|Newsletter - 2013 Archive|
On March 18th, I was looking for redemption. The results of my January 200 km permanent were very disappointing. I had struggled to maintain an average speed of 17 kph. With stops, I barely finished within the time limit. My speed for 200 km had been declining steadily since October and I couldn’t afford to get any slower. So I revised my training plan and managed 18.9 kph on the same route in February. But, was I improving or was February just a fluke? March 18th would tell the tale.
It was still dark when I left home to ride to the start. Dawn came soon and it was a beautiful day for riding. The roads were still wet from the previous night’s rain, but even though the temperature dipped to near 0 C, the roads didn’t freeze. Soon it got warmer, eventually reaching about 13 C. The wind, seemingly always be in my face, was not strong. The passing scene was worthy of the cover of American Randonneur- a blacktop road winding its way through farmland and forested hills, under blue skies with clouds, and past ponds, lakes and marine shorelines. I saw flocks of tundra swans (or maybe trumpeter swans) resting in a field while two avid birders watched. Elsewhere there was a great blue heron, various geese and an unseen woodpecker drumming noisily on someone metal stovepipe. What a joy to ride in daylight again!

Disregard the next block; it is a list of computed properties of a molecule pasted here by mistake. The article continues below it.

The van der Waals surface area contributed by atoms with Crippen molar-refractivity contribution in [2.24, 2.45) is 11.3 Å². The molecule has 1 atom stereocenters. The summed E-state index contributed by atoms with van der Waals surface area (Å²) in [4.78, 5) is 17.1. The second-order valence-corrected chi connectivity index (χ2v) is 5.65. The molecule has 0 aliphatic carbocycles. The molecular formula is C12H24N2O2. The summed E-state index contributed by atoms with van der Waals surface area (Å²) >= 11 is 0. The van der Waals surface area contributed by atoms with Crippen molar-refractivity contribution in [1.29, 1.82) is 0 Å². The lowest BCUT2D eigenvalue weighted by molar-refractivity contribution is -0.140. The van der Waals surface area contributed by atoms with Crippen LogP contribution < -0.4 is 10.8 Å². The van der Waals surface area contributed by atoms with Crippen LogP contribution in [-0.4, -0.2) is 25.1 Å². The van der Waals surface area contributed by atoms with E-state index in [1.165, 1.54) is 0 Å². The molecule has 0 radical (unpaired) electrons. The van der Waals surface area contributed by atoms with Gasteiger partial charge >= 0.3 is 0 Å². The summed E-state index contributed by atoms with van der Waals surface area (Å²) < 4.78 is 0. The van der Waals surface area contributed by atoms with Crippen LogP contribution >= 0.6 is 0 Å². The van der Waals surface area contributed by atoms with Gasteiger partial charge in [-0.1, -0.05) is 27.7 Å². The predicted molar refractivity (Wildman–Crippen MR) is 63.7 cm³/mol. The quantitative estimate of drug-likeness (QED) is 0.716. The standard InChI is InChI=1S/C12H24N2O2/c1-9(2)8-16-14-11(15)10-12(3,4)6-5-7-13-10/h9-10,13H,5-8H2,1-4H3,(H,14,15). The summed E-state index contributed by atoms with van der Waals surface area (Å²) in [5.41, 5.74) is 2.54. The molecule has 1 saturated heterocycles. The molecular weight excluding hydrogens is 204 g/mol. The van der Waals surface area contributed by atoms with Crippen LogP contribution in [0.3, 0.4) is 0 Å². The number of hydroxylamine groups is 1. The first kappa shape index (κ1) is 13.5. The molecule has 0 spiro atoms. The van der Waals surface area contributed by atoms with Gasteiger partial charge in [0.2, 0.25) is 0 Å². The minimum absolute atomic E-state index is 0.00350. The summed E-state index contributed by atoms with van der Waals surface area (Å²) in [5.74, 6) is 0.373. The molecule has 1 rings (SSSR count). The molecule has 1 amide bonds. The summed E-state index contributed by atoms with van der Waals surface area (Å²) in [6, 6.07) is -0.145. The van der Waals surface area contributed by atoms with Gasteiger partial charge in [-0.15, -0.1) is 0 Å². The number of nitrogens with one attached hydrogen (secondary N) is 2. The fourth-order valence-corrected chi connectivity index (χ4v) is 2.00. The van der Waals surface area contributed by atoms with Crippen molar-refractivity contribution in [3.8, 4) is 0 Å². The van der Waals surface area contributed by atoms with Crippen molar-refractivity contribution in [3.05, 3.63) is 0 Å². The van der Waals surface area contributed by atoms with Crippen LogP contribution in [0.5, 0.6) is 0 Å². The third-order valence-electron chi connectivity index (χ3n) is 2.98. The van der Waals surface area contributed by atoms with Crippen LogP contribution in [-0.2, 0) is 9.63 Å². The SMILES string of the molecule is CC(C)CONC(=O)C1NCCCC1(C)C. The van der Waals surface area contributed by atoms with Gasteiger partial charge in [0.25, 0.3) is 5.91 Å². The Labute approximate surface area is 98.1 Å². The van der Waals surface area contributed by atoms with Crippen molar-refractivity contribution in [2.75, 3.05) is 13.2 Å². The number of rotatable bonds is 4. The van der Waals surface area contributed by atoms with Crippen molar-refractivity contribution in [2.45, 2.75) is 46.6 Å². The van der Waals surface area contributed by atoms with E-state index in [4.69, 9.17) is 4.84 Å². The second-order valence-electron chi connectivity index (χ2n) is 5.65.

At 11h 56min I rolled into the final control - average speed, 19.1. Yes, redemption!
The Training Plan that Didn’t Work
Last year, 2012, was my first full season of randonneuring. My goal was to complete several 200 km brevets and improve my average speed in preparation for trying longer distances in future years. I used Training Plans for Cyclists by Gale Bernhardt and Distance Cycling by John Hughes & Dan Kehlenbach as guides for my training. In September 2011, my solo riding speed for 200 km was 18.0 kph. During 2012, it gradually increased from 19.4 to 21.2. In August, I even managed to complete my first 300 km brevet with an average speed of 19.0 kph. It was a good first year.
Longer distances seemed to be within reach. I wanted to get faster so I had some time to sleep on longer brevets. So, for the fall and early winter I decided to try strength training at the gym, to help me get faster, and weekly long rides, to maintain my endurance. Each month the planned long rides were: a 200 km permanent followed by a 50 km ride, and then two 100 km outings. By January 2013, it was clear this was not working. My endurance was waning and I was getting slower, not faster.
The training plans described by Bernhardt and Hughes & Kehlenbach entail riding several times a week at different intensities, something I was no longer doing. In January, I went back to a modified version of Hughes & Kehlenbach’s 12 Week Double Century or 300 K Program and began to improve. So, next winter, I plan to ride three times a week: (1) a tempo ride on a gym bike; (2) a spinning class instead of a brisk ride with intervals; and (3) a long ride of up to 100 km outdoors, during daylight hours when there is no black ice. Instead of the recommended recovery rides I will use other low level aerobic activities. Perhaps that will work better.
Go to: Permanent Results
March 19, 2013